The poor turnout, of course, does not make the Bihar election a sham, as it had been in Kashmir earlier or in Assam when there was a boycott call. But at the same time, it does not provide the ideal of democracy in motion. A third theory ' that people stayed away as they were busy with preparations for Diwali and Chhat ' can be thrown away without a thought. The highly conscious voters of Bihar would not allow any religious function to stand in the way of their exercise of franchise.
Politically, of course, this kind of a turnout sends a message. This is not in keeping with the claims of the likes of Nitish Kumar or Ram Vilas Paswan, who allege that fed up with Laloo Prasad Yadav, the people of the state are dying for a change. If that had been the case, then even fear would not have kept them away from the booths. Also, had the dominant mood been one of change, then the 'no changers' would have been out in strength, and despite the security cover, clashes would have been inevitable. This did not happen in the first two rounds and the pattern is unlikely to change.
Actually, why should the voters get worked up' Laloo Prasad Yadav has not become a bigger villain since February, neither has Nitish Kumar acquired a brighter halo. Hence there might have been a kind of voter indifference which perhaps acted with the fear factor to keep people at home.
Certainly not good news for Nitish Kumar or for Laloo Yadav, as this means that a clear mandate does not appear to be in the offing. But good news certainly for the independents who will win and buyers may once again be out for them. Of course, for Laloo Yadav, it will all depend on how the Congress fares. This time the two parties have gone for a pre-poll alliance which means that Laloo Yadav is not cutting into Congress votes as he did last time. The Congress, however, seems to be keeping its fingers crossed. Unsure of the outcome, the party kept the prime minister away from campaigning. Of course Sonia Gandhi is very much there and if she can get the Dalits to remember her mother-in-law and Belchi, then Laloo Yadav may become a happy man.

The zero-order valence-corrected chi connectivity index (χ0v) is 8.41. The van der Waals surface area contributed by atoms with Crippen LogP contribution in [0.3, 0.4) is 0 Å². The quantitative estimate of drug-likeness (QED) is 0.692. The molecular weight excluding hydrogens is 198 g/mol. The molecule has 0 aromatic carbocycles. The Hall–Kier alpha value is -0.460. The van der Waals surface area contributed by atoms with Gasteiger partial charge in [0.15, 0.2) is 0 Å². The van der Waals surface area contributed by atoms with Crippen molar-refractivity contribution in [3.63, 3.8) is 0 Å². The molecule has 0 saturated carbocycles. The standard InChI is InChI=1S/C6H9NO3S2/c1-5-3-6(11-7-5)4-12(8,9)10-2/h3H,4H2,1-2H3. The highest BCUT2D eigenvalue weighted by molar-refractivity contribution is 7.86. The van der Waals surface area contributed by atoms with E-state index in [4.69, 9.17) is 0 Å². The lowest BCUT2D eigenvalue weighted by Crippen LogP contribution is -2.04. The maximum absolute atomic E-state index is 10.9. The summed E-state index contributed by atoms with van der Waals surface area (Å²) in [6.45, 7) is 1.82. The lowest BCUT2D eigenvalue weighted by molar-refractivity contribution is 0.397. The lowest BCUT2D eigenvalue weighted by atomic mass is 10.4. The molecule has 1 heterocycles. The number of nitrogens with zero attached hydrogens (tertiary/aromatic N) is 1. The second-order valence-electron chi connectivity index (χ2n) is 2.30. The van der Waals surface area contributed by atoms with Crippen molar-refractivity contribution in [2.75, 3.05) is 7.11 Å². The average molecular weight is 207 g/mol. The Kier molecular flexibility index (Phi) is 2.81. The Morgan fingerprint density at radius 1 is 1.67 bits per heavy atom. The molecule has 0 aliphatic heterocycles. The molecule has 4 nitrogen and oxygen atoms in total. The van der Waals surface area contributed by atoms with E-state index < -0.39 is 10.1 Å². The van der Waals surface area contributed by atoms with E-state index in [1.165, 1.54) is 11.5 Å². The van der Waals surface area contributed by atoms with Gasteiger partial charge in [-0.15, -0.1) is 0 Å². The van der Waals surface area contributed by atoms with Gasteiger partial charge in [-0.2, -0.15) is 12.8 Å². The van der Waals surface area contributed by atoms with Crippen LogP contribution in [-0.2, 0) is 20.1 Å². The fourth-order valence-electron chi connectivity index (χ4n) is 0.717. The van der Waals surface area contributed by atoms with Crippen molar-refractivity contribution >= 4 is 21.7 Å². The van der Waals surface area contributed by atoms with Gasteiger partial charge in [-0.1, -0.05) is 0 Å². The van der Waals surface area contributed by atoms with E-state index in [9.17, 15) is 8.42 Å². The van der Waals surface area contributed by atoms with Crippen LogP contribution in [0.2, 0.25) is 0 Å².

And what about Ram Vilas Paswan' Nobody is expecting much from him and his allies but the man himself is still sounding confident about installing a Muslim chief minister. Is he then hoping that a hung assembly this time will force either of the two sides to accept him on his own terms' If the race is close and if he emerges in a position to call the shots, will he demand the chief ministership even though outnumbered, and hope that one or the other combination will give in'
It is hard to conceive such a scenario at this stage but then politics does make strange bedfellows. For Paswan, the best thing that can happen is the RJD-Congress combine agreeing with him. In that case, he gets to eat the cake and to keep it too ' his party gets the chief ministership and he retains his berth at the Centre. Laloo Yadav, of course, will resist this tooth and nail but the Congress or the Communist Party of India (Marxist) may not be that averse to the idea, as it will mean keeping the National Democratic Alliance away.
The million dollar question is, how many seats will Paswan and the Communist Party of India get' If the number is too low, then the largest combine may not require them, as independents will suit its purpose. Actually, more than anybody else's, it is that ever-spoiler Paswan whose career is at stake.